According to the 1963 classic Andy Williams Christmas song, we have now entered “The most wonderful time of the year.” Many of us believe and feel this to be true, but many also experience this to be the most stressful time of the year. For some, it’s a fine line between joyous expectation and dread.

Watch out for the ‘shoulds’

Our Buddhist friends, with their mindfulness approach, teach us that suffering is the result of attachment. The goal is to accept and experience things as they are, without judgment, and to let things go when they go, recognizing that all things are impermanent. The more we get attached to beliefs about how we should feel, how others should behave and how events should unfold, the more we become at risk for guilt, frustration and disappointment because these things will not always go the way we want or believe they should go.

Don’t worry, be happy?

The belief that we, or others, should, or shouldn’t, feel a certain way is the source of so many of our mental health troubles. And this contrast, between what people feel and what they’re expected to feel, is probably never greater, in a collective, cultural sense, than at this “most wonderful time of the year.” There is enormous pressure, externally and from within, to be merry and bright, like it or not.

But for some people, the holiday season fills them with other feelings and experiences like sorrow, loss, regret and stress. This combination of increased pressure to be happy while feeling even more stressed and melancholy than usual can cause some to feel alienated and inauthentic and just wish for the season to be over with.

Working overtime

The increased work load that we take on in order to be “ready for the holidays” can be daunting. The shopping, cooking, cleaning, decorating, planning, hosting, visiting and traveling are all amped up and in a relatively condensed period of time. And this occurs as the weather gets colder and snowier, and the hours of daylight are fewer. On a good day, all this hustle and bustle can be fun, exciting and romantic and make for great stories and laughter. But sometimes it’s an awful lot to handle and just not that much fun.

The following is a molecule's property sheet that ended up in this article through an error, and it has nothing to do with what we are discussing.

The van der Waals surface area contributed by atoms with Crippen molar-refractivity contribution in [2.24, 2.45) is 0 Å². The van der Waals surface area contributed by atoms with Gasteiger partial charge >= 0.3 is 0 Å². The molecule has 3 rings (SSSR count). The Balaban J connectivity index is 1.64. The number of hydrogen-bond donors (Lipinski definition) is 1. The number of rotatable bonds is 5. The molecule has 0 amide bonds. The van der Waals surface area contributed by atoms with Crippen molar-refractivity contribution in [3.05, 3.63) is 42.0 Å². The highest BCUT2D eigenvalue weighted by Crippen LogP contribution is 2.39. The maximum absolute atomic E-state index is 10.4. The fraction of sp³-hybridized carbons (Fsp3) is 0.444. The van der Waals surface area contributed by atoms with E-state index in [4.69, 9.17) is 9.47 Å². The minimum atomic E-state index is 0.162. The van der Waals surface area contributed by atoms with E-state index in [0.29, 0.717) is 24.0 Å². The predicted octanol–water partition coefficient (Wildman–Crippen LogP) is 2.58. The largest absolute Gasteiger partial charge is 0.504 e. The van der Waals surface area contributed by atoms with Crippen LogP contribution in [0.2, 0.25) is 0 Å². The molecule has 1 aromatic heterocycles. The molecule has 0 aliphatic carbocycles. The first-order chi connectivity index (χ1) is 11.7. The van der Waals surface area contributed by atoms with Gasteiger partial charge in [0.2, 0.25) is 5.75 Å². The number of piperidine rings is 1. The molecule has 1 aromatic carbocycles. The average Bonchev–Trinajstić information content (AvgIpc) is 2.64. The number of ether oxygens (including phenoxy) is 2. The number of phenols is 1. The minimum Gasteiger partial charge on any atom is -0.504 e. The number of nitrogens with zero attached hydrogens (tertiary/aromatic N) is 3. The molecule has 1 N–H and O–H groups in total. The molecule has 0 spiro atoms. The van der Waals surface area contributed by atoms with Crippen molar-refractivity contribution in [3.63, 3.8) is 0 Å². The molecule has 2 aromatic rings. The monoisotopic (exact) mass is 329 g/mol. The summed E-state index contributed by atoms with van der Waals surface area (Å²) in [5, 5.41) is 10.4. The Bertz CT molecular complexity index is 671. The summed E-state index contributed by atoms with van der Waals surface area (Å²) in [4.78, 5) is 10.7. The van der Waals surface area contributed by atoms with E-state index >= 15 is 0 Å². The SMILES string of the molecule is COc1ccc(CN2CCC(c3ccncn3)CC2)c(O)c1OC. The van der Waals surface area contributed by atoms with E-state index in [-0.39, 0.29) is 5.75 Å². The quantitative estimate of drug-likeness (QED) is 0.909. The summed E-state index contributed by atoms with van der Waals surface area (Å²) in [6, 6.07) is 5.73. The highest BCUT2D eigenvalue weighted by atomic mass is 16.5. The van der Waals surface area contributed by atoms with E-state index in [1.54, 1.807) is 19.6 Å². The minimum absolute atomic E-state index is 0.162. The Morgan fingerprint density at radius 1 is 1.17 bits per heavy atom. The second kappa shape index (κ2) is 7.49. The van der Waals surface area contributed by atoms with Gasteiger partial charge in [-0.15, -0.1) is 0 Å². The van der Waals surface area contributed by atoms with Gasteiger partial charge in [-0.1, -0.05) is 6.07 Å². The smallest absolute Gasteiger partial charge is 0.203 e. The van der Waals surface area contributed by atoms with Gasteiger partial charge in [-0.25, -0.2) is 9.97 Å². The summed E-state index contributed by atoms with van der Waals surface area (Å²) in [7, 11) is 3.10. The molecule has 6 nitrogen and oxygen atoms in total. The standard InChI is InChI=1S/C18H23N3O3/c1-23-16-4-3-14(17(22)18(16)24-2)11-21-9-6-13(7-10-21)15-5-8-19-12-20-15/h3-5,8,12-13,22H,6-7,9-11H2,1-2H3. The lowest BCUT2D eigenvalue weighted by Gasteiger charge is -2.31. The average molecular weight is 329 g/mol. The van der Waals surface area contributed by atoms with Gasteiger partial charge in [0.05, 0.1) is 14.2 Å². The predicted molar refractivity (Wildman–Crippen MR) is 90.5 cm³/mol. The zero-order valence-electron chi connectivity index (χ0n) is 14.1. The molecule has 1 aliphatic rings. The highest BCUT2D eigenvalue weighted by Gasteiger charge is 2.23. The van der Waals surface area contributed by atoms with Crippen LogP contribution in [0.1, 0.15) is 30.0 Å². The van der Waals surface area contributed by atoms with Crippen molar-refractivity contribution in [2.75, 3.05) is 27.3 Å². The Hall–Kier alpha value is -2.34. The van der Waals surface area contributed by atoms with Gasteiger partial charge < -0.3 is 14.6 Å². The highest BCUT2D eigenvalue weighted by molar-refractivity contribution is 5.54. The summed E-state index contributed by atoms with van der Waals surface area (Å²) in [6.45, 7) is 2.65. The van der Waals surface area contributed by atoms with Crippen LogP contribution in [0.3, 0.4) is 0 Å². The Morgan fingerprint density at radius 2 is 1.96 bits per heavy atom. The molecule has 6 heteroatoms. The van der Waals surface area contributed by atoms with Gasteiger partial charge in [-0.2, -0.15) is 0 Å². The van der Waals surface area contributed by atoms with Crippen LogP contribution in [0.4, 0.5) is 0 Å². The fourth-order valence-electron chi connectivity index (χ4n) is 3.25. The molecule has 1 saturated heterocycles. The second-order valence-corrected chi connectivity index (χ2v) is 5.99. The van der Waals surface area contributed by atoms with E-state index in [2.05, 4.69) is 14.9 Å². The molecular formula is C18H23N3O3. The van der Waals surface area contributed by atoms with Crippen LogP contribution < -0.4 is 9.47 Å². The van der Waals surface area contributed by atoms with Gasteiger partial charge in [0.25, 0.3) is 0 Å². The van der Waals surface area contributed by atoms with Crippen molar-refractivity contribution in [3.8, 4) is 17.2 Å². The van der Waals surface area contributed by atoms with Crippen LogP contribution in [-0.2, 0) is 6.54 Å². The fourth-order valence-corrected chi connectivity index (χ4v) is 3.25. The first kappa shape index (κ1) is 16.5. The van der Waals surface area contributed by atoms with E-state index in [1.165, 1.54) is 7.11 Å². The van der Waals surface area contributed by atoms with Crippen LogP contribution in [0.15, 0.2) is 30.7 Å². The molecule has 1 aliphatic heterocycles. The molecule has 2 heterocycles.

The family experience

It’s hard to get through the holiday season without thinking of family. For some, this is nothing but a positive experience. Some are blessed with wonderful childhood memories of loving family gatherings and currently have families, marriages and relationships that are warm and healthy, loving and nurturing. For others, their family of origin or current family situation is associated with painful feelings. There may be loved ones who have died, tragedies that have occurred and relationships in conflict which can make family memories and family gatherings quite difficult.

Less perfection, more permission

One thing we might try to do this year is to ease up on the perfectionism. Yes, we would love plans to go well and for everybody to have a great time. There’s nothing wrong with trying our best to make it so. Let’s try to add some flexibility and forgiveness into the mix when our humanness falls short of perfection. Secondly, we can also give to ourselves and others the gift of permission to feel what we feel without judging it as good or bad, appropriate or inappropriate, rational or irrational. Let there be room for tears of joy as well as tears of sadness. And let there be space to pause and reflect on the true meaning of our special holidays.

Art Frenz, Ph.D.

Image courtesy of jdurham /


Psychological Fitness

“Psychological Fitness” is my monthly column featured in the Binghamton, NY Press & Sun Bulletin since 2004. This page highlights articles, or adaptations thereof, from that column.